Huck’s decision to not turn in Jim is influenced by his experience with the Widow and Pap and how he lost some of his freedom evolving his relationship with Jim. Huck knows that Jim yearns for the same freedom that he was not able to have, helping Jim out from his experiences. Even though Huck wouldn’t turn Jim in due to him saying that “he said he wouldn’t, and he’ll stick to it(43)”,  he had another reason to not turn Jim in besides his thoughts; he was influenced by his involvement with Pap and the widow. He understood that Jim had his rights and freedom restrained like he did and wanted him to experience something different than the restriction his parents gave him during his childhood. Continuing to help Jim instinctively while facing troubles, his late internal conflicts exemplify the knowledge he has of the sin he has commited by helping Jim. However; Huck was still searching for freedom after achieving it from escaping and can relate to Jim’s search for freedom. His experiences compunction about helping Jim resurfaces when he remembers about widow and Pap. Remembering what the Widow and Miss Watson have taught Huck, he feels guilty helping  Jim , but still decides to assist him even knowing he will be “going to hell(214).” [He would rather go to hell for his actions, than tell the truth to Miss Watson–// Structure], protecting Jim from being enslaved again. From his moral dilemma with himself, Huck feels guilty only after remembering what Miss Watson has done for him and what he has done to pay her back. He fights the urge to tell Miss Watson about Jim, with both of them seeking a greater freedom in their life. Huck, influenced by his memory and experiences with Pap and Widow, displays his ability to learn from experience during his adolescence. Huck also reflects what he saw with Wilks family. He now establishes and acknowledges that relationships should be built off of trust. Huck then connects his relationship with Jim towards these ideas and Mary Jane’s view of slaves. He realizes that he would be breaking the trust and friendship he established with Jim as he is Jim’s “old friend in the world. And the only one he’s got now (214)” Huck cannot deal with breaking Jim’s trust and contemplates the dilemma and feud toward blacks and whites. He is also aware that he shouldn’t break away Jim’s feelings with him, like how the slaves from the Wilks felt and that they shouldn’t be separated from each other. Huck understands that feuds are breakable and attempts to bridge the gap between the races which he would have never thought of doing before his experiences.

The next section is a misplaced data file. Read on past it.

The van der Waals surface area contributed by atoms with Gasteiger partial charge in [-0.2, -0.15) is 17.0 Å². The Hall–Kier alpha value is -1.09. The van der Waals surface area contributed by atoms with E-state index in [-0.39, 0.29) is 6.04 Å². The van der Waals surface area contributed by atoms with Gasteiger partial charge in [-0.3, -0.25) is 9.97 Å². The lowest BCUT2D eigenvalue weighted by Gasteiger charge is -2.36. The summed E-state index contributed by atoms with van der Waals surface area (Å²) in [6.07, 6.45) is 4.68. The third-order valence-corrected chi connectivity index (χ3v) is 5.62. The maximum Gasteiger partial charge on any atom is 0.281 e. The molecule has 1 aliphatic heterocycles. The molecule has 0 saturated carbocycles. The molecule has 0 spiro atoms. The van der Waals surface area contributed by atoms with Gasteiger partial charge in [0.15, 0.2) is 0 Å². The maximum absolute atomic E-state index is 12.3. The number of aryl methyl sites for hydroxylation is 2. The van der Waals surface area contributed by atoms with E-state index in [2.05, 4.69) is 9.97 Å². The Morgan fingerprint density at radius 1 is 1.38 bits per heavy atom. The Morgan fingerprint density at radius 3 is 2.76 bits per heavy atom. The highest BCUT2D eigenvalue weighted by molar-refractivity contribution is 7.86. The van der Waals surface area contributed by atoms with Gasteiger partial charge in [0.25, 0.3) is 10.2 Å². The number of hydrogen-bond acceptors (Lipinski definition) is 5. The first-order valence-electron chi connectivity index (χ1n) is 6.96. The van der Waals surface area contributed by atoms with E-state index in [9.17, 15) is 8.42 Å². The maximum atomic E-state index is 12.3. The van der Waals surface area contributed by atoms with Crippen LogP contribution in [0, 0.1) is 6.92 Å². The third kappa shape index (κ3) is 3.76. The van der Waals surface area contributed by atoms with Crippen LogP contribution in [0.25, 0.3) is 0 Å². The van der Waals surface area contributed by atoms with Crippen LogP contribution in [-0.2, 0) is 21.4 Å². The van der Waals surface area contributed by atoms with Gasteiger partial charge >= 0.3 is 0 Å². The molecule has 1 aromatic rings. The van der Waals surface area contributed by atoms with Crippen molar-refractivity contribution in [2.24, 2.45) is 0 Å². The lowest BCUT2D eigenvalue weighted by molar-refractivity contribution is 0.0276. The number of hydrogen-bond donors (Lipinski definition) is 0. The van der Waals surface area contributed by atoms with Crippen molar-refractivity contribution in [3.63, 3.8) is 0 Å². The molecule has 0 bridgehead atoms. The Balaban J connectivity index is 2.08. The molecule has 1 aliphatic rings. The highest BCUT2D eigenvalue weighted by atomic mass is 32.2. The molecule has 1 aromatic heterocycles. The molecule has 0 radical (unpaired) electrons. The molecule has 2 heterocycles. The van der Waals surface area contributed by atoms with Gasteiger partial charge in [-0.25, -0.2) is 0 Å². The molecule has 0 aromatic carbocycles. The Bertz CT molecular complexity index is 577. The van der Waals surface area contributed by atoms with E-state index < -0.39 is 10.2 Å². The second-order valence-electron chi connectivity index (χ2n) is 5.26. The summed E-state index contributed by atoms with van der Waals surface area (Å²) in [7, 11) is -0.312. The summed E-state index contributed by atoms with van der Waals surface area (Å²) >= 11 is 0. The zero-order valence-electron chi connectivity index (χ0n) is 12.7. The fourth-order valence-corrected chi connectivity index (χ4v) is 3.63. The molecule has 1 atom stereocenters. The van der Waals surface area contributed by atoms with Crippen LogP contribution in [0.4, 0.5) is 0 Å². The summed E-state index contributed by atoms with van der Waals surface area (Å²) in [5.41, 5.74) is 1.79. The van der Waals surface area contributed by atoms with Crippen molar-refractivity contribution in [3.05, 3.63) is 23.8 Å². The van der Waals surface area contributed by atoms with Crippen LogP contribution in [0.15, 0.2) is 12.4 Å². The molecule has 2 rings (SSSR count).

Huck coalesces his experiences together from land and on the raft with Jim to develop his sense of moral conscience. Through this development from experiences, Huck can be compared to any child that goes through different experiences and guidance to form who they are, they just each have a different story. These experiences can be a developing factor that formulates the  concepts and the type of person someone is. In society, many children use their experiences in school and parental guidance to form whom they will become. With their experience in school and parental guidance, they use this criterion to find out their attitude and their formation as a person and can radically change their ideas and motives. Without these understandings, children are in a sense of free world in where they have to develop themselves without guidelines but still form into who they are.

Works Cited

Twain, Mark. The Adventures of Huckleberry Finn. New York: Bantum, 1981. Print.